Why was 4mA and 20mA picked? Was it an arbitrary choice? I don't see this signalling method used much in hobbyist projects, why's that? What are these current signalling loops best for?
4-20mA loops are used a lot in industrial environments. The current signal is generally less susceptible to noise and signal loss over long cables. It's especially popular for things like transducers, where the transducer is actually powered with the signal line. This allows a 2 wire connection, where one line supplies the power rail (typically 24V) and the current returned is based on the measured value (temp, pressure, etc.). This can help save money on wire in a large plant, but most hobbyist probably don't care about such things or need to worry about electrically noisy environments. 4mA allows a minimum current draw by the transducer even if there is no signal. It also provides trouble shooting capability, allowing to distinguish between a signal of 0 and a lost connection or powered down unit. I don't know where 20mA came from, but 20mA is easily dropped over a 500 Ohm resistor for a 0-10V signal or over a 250 Ohm resistor for a 0-5V signal.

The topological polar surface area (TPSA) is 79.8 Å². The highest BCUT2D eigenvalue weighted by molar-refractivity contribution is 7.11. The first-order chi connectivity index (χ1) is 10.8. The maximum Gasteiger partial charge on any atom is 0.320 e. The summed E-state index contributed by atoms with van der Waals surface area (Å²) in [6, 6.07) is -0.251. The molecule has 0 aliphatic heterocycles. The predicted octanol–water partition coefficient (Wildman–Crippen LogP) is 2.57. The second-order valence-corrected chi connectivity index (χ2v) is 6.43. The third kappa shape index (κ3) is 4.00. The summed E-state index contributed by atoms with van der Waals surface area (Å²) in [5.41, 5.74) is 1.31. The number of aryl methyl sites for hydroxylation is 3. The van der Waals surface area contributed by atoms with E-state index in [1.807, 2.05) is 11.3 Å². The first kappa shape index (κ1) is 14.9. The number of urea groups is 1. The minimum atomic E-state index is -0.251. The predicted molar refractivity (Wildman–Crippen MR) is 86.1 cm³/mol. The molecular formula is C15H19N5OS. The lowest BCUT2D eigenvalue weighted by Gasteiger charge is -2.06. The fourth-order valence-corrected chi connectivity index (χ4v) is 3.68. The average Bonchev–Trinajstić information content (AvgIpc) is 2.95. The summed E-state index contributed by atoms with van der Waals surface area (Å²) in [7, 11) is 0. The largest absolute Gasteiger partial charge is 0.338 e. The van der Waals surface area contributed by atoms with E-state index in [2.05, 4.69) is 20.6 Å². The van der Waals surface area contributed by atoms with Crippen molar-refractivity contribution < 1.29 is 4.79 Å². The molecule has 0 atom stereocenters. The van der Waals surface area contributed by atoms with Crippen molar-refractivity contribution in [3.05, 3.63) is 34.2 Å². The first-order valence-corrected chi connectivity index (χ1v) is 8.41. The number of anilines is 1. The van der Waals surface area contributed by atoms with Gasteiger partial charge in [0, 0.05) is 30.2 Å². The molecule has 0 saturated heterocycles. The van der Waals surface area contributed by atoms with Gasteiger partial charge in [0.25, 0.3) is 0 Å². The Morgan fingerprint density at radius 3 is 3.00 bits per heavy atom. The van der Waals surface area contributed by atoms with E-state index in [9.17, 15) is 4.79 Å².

The 20mA current loop goes back to old school teletype, the sort of thing you might have encountered in the 1950s.
I agree with JustJeff - this just sort of happened. Since it's a signal and not power, you don't want current to be too high (so you can use low gauge wire). 20mA is not too high - comparable to what you might find in a DIO port on a microcontroller if you're lucky. It's at least a range of values that work.
I've seen them used in situations where voltage signaling just doesn't cut it. Current in one end of a wire is current out at the other. This isn't true for voltage - especially for long wires. There will be significant voltage drop over distance which can affect your readings. The current signal doesn't have this problem.